Congo

A document produced during the investigation into U.N. Secretary-General Dag Hammarskjold's death.

How Race Hampered the Investigation Into Dag Hammarskjold’s Death

Testimony of African eyewitnesses to the U.N. secretary-general’s death was dismissed because of their lack of education and perceived susceptibility to political manipulation.

International Criminal Court Chief Prosecutor Fatou Bensouda (R) speaks with a colleague during the closing statements of the trial of former Congolese warlord Bosco Ntaganda in The Hague on Aug. 28, 2018.

Don’t Give Up on the ICC

The International Criminal Court has many flaws, but abandoning it now would give free rein to war criminals and open the door to impunity.

A man receives a vaccine against Ebola from a nurse outside the Afia Himbi Health Center in Goma on July 15.

The World Bank Has the Money to Fight Ebola but Won’t Use It

In Congo, thousands of people have died due to a misguided finance-driven approach to fighting pandemics that puts investors before victims.

A health worker waits to handle an unconfirmed Ebola patient at a newly built, Médecins Sans Frontières-supported Ebola treatment center in Bunia, Democratic Republic of the Congo, on Nov. 7, 2018.

In Fragile States, Disease Outbreaks Don’t Stay Local for Long

U.S. health aid can also promote stability, mitigate extremism, and avoid costly longer-term military interventions.

Members of the Armed Forces of the Democratic Republic of the Congo stand guard after an alleged attack by the Allied Democratic Forces rebels in Beni on Nov. 11, 2018.

In Africa, All Jihad Is Local

The rush to link regional groups to the Islamic State could make militancy worse.

A man closes a voting station in Kinshasa ahead of counting the ballots after presidential elections in the Democratic Republic of the Congo on Dec. 30, 2018.

No Democracy Is an Island

If Washington thinks that affirming flawed votes and the leaders who benefited from them abroad isn’t harming the health of democracy at home, it is mistaken.

Venezuelan opposition leader Juan Guaidó speaks during a press conference on May 03, in Caracas, Venezuela.

 The World This Weekend

Venezuela’s political crisis continues to evolve, and protests persist in Sudan.

People line up to wash their hands with chlorinated water designed to prevent the spread of Ebola at a symbolic polling station in Beni, Democratic Republic of the Congo, on Dec. 30, 2018.

Cliches Can Kill in Congo

The country’s Ebola outbreak is spreading out of control—but it's not because of a fight over "conflict minerals."

A miner stands on a mound of dirt at an abandoned industrial mine March 28, 2006 in Mongbwalu, Congo. (Spencer Platt/Getty Images)

Your Cell Phone Is Spreading Ebola

A deadly outbreak in Congo has become a global emergency because of a raging conflict over valuable minerals.

Venezuelan opposition leader Juan Guaidó speaks to the press in Caracas on Jan. 31. (Federico Parra/AFP/Getty Images)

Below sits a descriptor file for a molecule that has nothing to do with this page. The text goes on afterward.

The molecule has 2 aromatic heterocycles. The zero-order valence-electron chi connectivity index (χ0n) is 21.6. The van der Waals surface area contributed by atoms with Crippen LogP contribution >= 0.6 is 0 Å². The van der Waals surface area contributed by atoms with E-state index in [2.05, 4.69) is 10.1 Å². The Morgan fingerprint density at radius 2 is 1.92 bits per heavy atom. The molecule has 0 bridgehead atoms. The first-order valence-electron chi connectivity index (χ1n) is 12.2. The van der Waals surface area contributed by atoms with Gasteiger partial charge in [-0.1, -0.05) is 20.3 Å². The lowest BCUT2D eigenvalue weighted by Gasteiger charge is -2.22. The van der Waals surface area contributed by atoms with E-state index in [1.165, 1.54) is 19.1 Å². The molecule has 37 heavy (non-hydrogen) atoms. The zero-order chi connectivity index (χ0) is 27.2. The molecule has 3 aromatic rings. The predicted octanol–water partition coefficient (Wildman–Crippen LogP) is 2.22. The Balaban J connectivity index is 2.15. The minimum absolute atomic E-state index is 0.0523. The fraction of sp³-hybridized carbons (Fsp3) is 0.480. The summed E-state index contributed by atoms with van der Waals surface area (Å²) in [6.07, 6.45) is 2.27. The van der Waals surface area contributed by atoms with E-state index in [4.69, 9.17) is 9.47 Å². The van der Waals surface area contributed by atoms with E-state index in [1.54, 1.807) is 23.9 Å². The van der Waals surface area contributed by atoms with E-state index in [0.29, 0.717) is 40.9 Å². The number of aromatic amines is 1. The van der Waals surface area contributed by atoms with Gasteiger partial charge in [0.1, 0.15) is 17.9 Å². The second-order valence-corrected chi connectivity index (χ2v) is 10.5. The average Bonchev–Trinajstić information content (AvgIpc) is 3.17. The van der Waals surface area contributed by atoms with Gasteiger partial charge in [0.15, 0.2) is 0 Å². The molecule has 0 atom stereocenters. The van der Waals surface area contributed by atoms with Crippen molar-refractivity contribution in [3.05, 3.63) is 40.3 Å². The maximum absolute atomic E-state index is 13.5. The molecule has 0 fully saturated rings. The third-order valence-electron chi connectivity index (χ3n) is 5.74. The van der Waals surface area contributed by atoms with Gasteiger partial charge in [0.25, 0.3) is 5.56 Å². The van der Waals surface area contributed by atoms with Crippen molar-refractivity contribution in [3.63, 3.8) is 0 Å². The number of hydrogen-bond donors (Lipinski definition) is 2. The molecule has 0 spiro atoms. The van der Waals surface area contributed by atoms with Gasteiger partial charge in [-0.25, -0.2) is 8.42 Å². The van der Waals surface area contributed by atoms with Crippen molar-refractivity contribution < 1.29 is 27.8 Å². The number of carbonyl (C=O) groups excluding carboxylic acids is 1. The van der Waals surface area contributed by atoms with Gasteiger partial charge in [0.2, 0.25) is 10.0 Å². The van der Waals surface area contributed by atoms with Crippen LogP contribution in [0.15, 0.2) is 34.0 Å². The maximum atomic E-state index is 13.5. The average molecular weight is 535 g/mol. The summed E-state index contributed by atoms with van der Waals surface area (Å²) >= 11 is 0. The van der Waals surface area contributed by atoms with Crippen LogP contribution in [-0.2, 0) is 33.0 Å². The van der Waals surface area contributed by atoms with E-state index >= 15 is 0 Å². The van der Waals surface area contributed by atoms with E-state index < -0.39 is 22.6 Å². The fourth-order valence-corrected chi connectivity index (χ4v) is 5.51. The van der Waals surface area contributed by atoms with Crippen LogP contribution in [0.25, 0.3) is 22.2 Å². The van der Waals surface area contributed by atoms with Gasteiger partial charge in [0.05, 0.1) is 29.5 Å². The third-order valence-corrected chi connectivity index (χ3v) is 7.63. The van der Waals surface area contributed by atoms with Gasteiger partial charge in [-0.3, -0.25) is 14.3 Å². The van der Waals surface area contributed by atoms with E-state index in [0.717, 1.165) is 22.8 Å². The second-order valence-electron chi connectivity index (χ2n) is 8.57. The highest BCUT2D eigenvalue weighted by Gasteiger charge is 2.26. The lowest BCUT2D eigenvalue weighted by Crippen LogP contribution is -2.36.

Our Best Weekend Reads

Inside the U.S. decision to get behind Congo’s election and how the United States failed Afghan women.

Supporters of Felix Tshisekedi, the newly elected president of the Democratic Republic of the Congo, hold his portrait and cheer during his inauguration in Kinshasa on Jan. 24. (John Wessels/AFP/Getty Images)

How Washington Got on Board With Congo’s Rigged Election

The State Department endorsed Felix Tshisekedi’s unlikely presidency, taking some U.S. officials by surprise.

A Congolese man digs through mine waste searching for left over cobalt. May 31, 2015.

From Blackwater to Batteries

Erik Prince has moved beyond mercenary armies. His next project is mining minerals in Congo and Afghanistan to help power electric cars. It’s unlikely to help conflict-ridden countries—and could harm them.

A member of the medical staff of the Ebola Treatment Unit at the Bwera General Hospital in western Uganda on Dec. 12, 2018. (Isaac Kasmani/AFP/Getty Images)

Ebola Has Gotten So Bad, It’s Normal

Africa isn’t just dealing with an outbreak anymore—and that’s bad news for everyone.

Opposition candidates Felix Tshisekedi (right), Martin Fayulu (second from right), and the head of the African Union Election Observation Mission, former interim Malian President Dioncounda Traoré (second from left), leave after a joint meeting on Jan. 2 in Kinshasa. (John Wessels/AFP/Getty Images)

African Leaders Must Act to Stop Electoral Fraud in Congo

South Africa and Angola have influence. They must use it to ensure that the Congolese government respects the will of voters.

The scene on the main road of Nawa-i-Barakzai district center in Helmand province, Afghanistan, on Aug. 2. The Taliban held the area from October 2016 to July 2017.

This Year’s Essential Deep Dives

Five Reads: The best Foreign Policy long-form stories in 2018.

Michée Yolona Selenga of the Independent National Electoral Commission tests an electronic voting machine during a voter information session in Mbenzale near Kinshasa, Democratic Republic of the Congo, on Aug. 21. (Holly Pickett for Foreign Policy)

Congo Wanted an Election. This Isn’t What It Meant.

The country will vote for a new government, and then brace for a violent aftermath.

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